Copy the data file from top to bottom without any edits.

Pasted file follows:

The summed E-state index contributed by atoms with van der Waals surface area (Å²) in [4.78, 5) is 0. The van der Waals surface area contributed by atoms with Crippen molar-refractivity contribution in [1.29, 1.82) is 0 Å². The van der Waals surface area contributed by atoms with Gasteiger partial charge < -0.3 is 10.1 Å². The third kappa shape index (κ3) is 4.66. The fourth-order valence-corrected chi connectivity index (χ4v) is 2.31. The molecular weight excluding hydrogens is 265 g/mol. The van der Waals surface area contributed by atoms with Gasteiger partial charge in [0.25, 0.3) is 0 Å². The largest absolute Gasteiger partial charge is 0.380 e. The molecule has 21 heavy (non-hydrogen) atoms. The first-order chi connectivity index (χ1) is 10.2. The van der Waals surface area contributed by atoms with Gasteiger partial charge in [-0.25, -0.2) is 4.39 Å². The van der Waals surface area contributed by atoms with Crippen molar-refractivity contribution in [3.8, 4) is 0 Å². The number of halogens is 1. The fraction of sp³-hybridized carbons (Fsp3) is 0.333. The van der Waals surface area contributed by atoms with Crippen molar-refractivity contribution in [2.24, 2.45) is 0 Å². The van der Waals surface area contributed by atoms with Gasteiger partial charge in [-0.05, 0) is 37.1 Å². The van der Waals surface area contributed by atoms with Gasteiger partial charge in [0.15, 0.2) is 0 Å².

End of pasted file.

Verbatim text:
The summed E-state index contributed by atoms with van der Waals surface area (Å²) in [4.78, 5) is 0. The van der Waals surface area contributed by atoms with Crippen molar-refractivity contribution in [1.29, 1.82) is 0 Å². The van der Waals surface area contributed by atoms with Gasteiger partial charge < -0.3 is 10.1 Å². The third kappa shape index (κ3) is 4.66. The fourth-order valence-corrected chi connectivity index (χ4v) is 2.31. The molecular weight excluding hydrogens is 265 g/mol. The van der Waals surface area contributed by atoms with Gasteiger partial charge in [0.25, 0.3) is 0 Å². The largest absolute Gasteiger partial charge is 0.380 e. The molecule has 21 heavy (non-hydrogen) atoms. The first-order chi connectivity index (χ1) is 10.2. The van der Waals surface area contributed by atoms with Gasteiger partial charge in [-0.25, -0.2) is 4.39 Å². The van der Waals surface area contributed by atoms with Crippen molar-refractivity contribution in [3.8, 4) is 0 Å². The number of halogens is 1. The fraction of sp³-hybridized carbons (Fsp3) is 0.333. The van der Waals surface area contributed by atoms with Crippen molar-refractivity contribution in [2.24, 2.45) is 0 Å². The van der Waals surface area contributed by atoms with Gasteiger partial charge in [-0.05, 0) is 37.1 Å². The van der Waals surface area contributed by atoms with Gasteiger partial charge in [0.15, 0.2) is 0 Å².